Academic CV is an important part of your application for the PhD or MS program. An well written and properly formatted academic CV will help you to stand out among the candidates. Apart from the prospective applicants, PhD candidates, Postdoctoral Scholars or Researchers who intend to work in academia or in any research organization often need to write an academic CV. Therefore, it is critical to prepare a perfect academic CV that outlines your educational background, skills, and experience.
Length of the Academic CV:
Unlike Resumes, academic CV can be any length from a single page to multiple pages. This is because you will include all of your relevant publications, conference presentations, accomplished and ongoing research projects, awards etc. Though it can be of any length, but it is best not to exceed 4 pages maximum.
Structure of the CV:
First, to write an academic CV, you must think of the structure. You should choose the types of information that will go to your CV and then categorize them according using main headings and sub-headings. If you are writing for a PhD position, the first thing go first after the brief personal details is the “Research Interest”. You are welcome to put anything like Career Objective or Research Objective, if i were you I would prefer to put “Research Interest” first. Because it becomes easier for the admission committee to filter you out and send your resume to the right person. They won’t have to waste their valuable time by looking at your research project and publication to figure out in which field you are interested to pursue your research. After that, your education, research work experience, publications and presentations should be highlighted carefully. Other important categories might include: awards and prizes, professional experiences, skills and qualifications, any professional memberships or affiliations, extra-curricular activities and a list of references.
Keeping a plain and simple academic CV is important. Your CV should be easy to read. Avoid using any fancy fonts, coloring your headings or any fancy styles. Use any legible font types and font size with normal sized margins. Use a consistent style for headings and sub-headings and don’t use different fonts for those. Rather you can make those headers bold, italics or underline as well.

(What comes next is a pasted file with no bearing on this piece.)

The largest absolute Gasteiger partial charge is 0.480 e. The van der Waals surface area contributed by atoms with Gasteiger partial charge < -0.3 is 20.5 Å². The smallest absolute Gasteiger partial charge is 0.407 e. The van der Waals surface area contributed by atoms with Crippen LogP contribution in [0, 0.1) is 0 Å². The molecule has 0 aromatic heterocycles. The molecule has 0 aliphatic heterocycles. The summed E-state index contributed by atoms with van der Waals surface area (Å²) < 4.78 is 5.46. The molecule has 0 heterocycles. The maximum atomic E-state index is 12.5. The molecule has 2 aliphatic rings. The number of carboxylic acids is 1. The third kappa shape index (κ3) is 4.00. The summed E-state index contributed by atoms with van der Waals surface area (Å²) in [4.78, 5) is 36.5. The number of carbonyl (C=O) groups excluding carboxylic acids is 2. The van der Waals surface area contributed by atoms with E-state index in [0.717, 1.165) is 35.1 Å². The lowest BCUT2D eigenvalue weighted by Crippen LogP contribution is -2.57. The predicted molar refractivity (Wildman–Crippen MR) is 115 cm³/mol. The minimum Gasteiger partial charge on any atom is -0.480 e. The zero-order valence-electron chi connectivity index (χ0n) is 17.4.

In general your academic CV should include the following points:
- Personal Details (Should go top, centered) — will include your Name, Cell, Email, Google Scholar Link/LinkedIn Profile/Personal Website
- Research Interest — clearly mention about the topics that you are interested in. You can include multiple topics but should be from similar domain e.g. a person who is interested in material science may right ceramic materials, polymer materials, bio-materials. But if you right thermo-fluid with materials that won’t make sense to the reader.
- Educational Background — mention your degree, CGPA, affiliated university, length of your degree. You should include your thesis title along with the name of your supervisor in your respective degree.
- Academic Research Experience — mention all types of research projects that you undertook, name of the supervisor and time frame.
- Patents (if any)
- Publications — categorize them into Journal and Conferences. Provide the full citation, make sure you include DOI number and Impact Factor. You should also highlight your name while citing your works so that the reader can identify your work.
- Conference attendances or Participation in Seminars — Highlight any invitations to present, provide papers or posters
- Professional Work Experience
- Extra Curricular Activities
- References — details of two or three referees
To sum, there is no hard and fast rule in formatting and structuring your CV. But you should make sure that your CV has no errors and easy to read. A well written academic CV will surely create a positive impression which might lead you to get an online interview for the potential Ph.D. position in graduate school.
Disclaimer: No AI was used to generate any portion of this write up.